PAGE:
Best known for his exploration photography, George Steinmetz, spent ten years flying above the African landscape in a gas-powered paraglider, engine and propeller strapped to his back, camera in both hands. This experimental aircraft enables him to capture unique images of the world, inaccessible by traditional aircraft and most other modes of transportation. His expeditions culminated in a gorgeous book – his first - called African Air.
George Steinmetz is a regular contributor to National Geographic and GEO Magazines in Germany. He has explored subjects ranging from the remotest stretches of Arabia's Empty Quarter to the unknown tree people of Irian Jaya.
Born in Beverly Hills in 1957, George graduated from Stanford University with a degree in Geophysics. He began his career in photography after hitchhiking through Africa for 28 months. George has won numerous awards for photography during his 25-year career, including two first prizes in science and technology from World Press Photo. He has also won awards and citations from Pictures of the Year, Overseas Press Club and Life Magazine's Alfred Eisenstadt Awards.
Evoking a scene from biblical times, caravans arrive at the salt mines of Lake Asele, 381 feet below sea level. For centuries salt blocks, called amole, were used throughout Ethiopia as money.
Workers at Lake Afrera process raw salt. Production was temporarily halted last year when a volcano in neighboring Eritrea erupted, blanketing the salt in ash.
At a salt-extraction facility in northern Ethiopia, briny water is pumped from hypersalty Lake Afrera into evaporation ponds.
Ancient lava flows near the Awash River in Ethiopia resemble the vertebrae of a fossilized beast.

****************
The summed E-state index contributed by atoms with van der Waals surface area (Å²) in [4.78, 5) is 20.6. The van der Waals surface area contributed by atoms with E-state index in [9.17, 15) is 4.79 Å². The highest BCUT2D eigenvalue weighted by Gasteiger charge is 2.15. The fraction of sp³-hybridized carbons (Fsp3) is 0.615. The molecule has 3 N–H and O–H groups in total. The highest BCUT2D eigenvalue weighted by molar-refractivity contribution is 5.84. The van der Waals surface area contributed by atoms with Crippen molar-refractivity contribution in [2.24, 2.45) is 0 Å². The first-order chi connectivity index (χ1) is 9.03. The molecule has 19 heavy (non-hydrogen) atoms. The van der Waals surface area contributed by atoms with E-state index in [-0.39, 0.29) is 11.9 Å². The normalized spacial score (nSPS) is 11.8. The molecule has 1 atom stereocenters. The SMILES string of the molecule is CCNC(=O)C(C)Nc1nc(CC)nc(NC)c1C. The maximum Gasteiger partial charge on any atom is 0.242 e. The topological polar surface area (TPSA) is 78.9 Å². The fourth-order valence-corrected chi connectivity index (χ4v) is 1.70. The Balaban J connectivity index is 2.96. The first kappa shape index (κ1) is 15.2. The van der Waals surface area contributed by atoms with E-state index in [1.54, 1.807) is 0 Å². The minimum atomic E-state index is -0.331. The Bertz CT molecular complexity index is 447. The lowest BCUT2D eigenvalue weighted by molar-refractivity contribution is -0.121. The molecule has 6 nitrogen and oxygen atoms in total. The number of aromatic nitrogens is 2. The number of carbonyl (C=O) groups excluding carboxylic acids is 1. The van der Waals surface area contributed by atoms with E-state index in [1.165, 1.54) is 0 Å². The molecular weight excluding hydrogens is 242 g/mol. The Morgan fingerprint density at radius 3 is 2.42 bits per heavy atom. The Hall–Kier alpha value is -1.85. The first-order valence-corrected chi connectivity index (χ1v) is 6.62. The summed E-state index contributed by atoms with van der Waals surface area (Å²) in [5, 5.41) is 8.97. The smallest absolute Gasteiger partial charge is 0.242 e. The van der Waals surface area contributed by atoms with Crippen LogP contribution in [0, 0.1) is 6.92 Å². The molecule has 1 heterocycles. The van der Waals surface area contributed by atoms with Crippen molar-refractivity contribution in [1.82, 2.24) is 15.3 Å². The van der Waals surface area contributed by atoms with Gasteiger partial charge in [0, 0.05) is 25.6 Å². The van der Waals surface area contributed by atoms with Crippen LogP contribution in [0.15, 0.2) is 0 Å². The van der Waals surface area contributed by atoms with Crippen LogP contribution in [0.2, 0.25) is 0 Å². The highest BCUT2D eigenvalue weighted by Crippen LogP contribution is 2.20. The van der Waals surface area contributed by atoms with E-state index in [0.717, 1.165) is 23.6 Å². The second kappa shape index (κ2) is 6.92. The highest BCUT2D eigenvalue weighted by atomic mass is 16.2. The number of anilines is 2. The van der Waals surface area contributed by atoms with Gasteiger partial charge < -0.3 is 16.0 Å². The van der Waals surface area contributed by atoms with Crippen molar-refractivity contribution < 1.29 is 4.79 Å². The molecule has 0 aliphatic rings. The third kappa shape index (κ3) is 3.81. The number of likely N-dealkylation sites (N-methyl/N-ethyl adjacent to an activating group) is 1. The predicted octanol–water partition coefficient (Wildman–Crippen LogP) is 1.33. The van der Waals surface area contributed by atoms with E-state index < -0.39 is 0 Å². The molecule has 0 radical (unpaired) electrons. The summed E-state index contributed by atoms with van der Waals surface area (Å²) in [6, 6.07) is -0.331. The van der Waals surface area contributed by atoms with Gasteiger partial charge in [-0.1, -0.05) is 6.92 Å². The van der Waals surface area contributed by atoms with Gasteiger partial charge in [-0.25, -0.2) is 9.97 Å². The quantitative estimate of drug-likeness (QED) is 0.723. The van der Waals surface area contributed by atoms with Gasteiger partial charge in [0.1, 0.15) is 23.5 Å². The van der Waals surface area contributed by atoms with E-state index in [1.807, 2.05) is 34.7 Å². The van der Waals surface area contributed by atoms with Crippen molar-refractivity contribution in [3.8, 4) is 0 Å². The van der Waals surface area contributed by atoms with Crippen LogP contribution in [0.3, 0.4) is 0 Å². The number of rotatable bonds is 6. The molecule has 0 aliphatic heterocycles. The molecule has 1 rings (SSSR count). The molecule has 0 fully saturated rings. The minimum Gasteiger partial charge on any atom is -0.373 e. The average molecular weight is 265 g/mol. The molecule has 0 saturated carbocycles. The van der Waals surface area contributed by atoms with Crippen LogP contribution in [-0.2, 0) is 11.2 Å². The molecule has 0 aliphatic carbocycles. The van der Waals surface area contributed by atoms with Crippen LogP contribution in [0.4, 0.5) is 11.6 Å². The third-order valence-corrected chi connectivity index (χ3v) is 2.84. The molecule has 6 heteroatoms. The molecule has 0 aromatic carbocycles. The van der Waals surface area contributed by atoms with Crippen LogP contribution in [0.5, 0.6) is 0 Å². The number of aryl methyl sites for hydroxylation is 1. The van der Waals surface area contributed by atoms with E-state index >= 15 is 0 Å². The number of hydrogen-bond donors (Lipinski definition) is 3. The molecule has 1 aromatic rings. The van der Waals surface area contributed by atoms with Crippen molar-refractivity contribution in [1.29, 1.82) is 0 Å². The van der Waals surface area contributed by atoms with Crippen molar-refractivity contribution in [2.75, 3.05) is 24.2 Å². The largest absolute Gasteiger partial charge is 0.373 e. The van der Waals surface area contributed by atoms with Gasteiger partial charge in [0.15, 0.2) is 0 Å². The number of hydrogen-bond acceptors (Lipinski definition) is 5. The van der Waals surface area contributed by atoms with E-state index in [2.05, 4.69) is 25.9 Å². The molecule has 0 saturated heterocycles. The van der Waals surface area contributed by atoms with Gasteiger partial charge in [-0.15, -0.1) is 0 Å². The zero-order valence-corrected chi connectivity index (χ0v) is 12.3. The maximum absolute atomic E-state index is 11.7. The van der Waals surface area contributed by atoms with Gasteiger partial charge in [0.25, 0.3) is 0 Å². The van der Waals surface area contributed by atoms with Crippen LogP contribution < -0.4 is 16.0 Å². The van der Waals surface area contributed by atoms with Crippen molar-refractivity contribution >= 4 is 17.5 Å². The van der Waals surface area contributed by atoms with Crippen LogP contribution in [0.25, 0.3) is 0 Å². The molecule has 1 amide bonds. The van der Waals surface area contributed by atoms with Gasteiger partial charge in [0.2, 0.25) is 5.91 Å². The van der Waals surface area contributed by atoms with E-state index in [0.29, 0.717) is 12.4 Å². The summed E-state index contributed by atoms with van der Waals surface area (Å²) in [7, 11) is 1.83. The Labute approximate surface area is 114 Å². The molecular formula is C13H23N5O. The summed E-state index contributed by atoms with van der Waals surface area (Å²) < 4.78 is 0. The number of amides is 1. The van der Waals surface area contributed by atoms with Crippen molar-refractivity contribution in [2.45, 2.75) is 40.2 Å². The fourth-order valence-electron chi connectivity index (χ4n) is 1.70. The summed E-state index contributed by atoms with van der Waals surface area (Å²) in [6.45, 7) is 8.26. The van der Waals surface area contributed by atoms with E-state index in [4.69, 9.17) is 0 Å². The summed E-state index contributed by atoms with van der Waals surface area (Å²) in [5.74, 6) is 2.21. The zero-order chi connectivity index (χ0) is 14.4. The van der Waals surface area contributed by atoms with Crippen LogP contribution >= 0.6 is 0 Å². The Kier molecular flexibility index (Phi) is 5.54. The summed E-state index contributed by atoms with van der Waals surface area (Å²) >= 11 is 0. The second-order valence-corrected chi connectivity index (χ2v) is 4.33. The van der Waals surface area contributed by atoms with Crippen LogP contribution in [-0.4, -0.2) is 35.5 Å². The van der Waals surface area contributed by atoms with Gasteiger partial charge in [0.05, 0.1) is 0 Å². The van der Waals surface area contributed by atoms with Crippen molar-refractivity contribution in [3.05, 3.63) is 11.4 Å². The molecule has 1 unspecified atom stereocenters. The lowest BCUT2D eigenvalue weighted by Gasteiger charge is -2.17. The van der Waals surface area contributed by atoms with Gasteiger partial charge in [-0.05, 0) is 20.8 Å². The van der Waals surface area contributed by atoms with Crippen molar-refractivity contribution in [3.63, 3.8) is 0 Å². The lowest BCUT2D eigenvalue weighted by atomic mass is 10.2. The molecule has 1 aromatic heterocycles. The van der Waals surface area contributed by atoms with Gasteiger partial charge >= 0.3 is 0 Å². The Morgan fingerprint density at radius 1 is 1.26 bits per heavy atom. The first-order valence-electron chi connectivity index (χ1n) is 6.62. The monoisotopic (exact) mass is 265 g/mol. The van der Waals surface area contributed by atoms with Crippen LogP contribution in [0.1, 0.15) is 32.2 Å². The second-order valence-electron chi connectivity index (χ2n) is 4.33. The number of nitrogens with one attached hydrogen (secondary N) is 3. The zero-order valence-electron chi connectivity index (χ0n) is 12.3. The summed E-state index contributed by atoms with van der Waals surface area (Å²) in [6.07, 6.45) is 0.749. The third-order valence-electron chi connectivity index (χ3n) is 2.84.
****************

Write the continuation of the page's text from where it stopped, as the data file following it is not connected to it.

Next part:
Sulfur and algae turn hot springs into pools of living color. The water is condensation from hot gases rising from magma chambers. As the water evaporates, salts and minerals form a vivid crust.
Groundwater heated to boiling goes up in steam at a geyser field northwest of Lake Abbe.
A lake of lava bubbles atop Erta Ale, the region's most active volcano.
Restless faults have tilted these massive slabs of bedrock like dominoes. One of the canyons provides a highway corridor for truck traffic moving between Ethiopia and Djibouti.
Sculpted by winds that consistently blow from east to west, sand dunes called barchans migrate across an ancient seafloor, rising about six feet and spreading 20 to 30 feet across.
Ramparts of salt, mud, and potash, some 80 feet tall, rise above a maze of canyons and crags on the flank of Dallol Mountain. The tortuous shapes are the work of storms and flash floods.
Spires called travertine chimneys are fashioned by mineral-bearing vapor rising from underground magma chambers. As the vapor evaporates, it deposits minerals around each vent.
Djibouti's Lake Assal is one of the world's saltiest lakes. Intense heat and strong winds fuel rapid evaporation, leaving a bathtub ring of minerals around the lake's shore.
Lake Assal marks Africa's lowest point, 512 feet below sea level. A Djibouti-based salt-production company calls the lake the "largest undeveloped salt reserve in the world."
Source: National Geographic
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